People born in the Year of the Rabbit are gentle and approachable. They have a decent, noble and elegant manner.

People in red and yellow carry a dragon float over their heads through a street lined with onlookers.
The largest Lunar New Year parade outside of Asia typically occurs in Chinatown, Manhattan, New York. Image via Wikimedia Commons.

How to celebrate Lunar New Year

Lunar New Year: Fireworks over a glittering nighttime city skyline with water in the foreground.
Fireworks display celebrating the Lunar New Year over Victoria Harbor in Hong Kong. Image via Wikimedia Commons.

From the first day of the Lunar New Year (the day of the new moon) to the 15th day (next full moon), Lunar New Year celebrations abound. What’s more, each day holds a special significance that varies according to local traditions. But first, before the arrival of the new year, homes are thoroughly cleaned to sweep away ill fortune and to welcome good luck. Then on New Year’s Eve, families traditionally gather to celebrate and enjoy sumptuous traditional feasts. Finally, at midnight, they greet the new year with fireworks.

In the days that follow, celebrations include a variety of festivities. For example, there are dance parades featuring colorful dragons or lions. Or there are ceremonies to pay homage to deities and ancestors. Plus, children receive money in red envelopes and gifts are exchanged. Extended family members travel long distances to visit each other.

The Lunar New Year celebration traditionally culminates on the 15th day with the Lantern Festival. On this night of the full moon, families mingle in the streets carrying lighted lanterns, often creating a beautiful light display.

Many glowing lanterns hung above a street at night.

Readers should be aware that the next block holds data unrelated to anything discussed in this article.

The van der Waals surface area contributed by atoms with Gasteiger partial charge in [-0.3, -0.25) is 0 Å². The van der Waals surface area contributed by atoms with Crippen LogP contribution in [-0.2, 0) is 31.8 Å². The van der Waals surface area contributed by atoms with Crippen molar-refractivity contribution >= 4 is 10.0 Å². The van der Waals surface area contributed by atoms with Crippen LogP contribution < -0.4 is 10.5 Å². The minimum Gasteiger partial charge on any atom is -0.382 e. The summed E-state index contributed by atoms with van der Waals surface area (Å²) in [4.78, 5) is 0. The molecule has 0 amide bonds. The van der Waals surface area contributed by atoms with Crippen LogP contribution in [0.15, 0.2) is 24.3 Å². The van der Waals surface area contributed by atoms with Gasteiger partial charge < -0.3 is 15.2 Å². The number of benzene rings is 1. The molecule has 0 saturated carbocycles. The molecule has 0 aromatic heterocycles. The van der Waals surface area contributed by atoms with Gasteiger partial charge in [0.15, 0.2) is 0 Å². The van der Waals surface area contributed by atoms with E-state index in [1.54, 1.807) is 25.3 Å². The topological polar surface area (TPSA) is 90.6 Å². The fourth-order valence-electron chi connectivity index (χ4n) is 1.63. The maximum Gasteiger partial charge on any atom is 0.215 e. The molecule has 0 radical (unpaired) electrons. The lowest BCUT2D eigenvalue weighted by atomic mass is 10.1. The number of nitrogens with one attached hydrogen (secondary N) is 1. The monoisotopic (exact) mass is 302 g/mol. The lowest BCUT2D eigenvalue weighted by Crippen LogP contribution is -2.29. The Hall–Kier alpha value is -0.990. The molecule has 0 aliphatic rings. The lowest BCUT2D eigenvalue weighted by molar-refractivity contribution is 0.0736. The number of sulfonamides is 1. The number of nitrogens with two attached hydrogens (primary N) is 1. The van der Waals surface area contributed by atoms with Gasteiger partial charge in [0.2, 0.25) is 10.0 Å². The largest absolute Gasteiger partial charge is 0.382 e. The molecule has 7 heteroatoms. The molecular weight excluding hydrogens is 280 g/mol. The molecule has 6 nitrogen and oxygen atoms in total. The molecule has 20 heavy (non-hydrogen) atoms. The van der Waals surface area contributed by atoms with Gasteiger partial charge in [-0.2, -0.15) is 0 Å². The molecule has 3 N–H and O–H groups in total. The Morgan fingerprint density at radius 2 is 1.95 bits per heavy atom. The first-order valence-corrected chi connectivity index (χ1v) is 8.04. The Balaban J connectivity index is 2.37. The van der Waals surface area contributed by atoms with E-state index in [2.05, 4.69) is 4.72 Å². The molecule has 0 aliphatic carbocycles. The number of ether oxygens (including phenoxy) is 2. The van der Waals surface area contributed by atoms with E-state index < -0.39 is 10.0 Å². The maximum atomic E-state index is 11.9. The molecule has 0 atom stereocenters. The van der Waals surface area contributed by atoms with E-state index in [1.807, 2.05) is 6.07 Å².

Lantern festival in Shanghai, China. Image via North sea deamer/ Wikimedia Commons.

Folklore and Lunar New Year

There are several variations on the mythology behind Lunar New Year celebrations. Most concern the story of an ugly, bloodthirsty monster named Nian. The monster would emerge on the last night of each year to destroy villages and eat people. A wise elder advised villagers to scare the monster away with loud noises. That night, they set fire to bamboo, lit fireworks, and banged their drums. So the monster, afraid of the loud noises and lights, ran away to hide in its cave.

In another version of the myth, an old man persuaded Nian to turn its wrath on other monsters, not the villagers. Before he was seen riding away on Nian, the old man, actually a god, advised the people to hang red paper decorations in their homes and set off firecrackers on the last night of the year to keep Nian away.

Then on the first day of the new year, the villagers celebrated, greeting each other with the words Guo Nian, which mean “survive the Nian.” That tradition has continued to this day, with Guo Nian now meaning “celebrate the new year.”

The world’s biggest New Year celebration

Historically, the Lunar New Year signals the arrival of the world’s largest annual human migration. However, due to the recent pandemic and its subsequent variants, the mass travel event has temporarily halted. The Chinese government discourages travel during the pandemic.

Bottom line: The Lunar New Year falls on January 21, 2023 (January 22 in Asia). It coincides with the date of new moon and signals the start of the Year of the Rabbit.

Read Lunar New Year recipes: 5 Asian cooks share dishes from their celebrations

January 21, 2023
Human World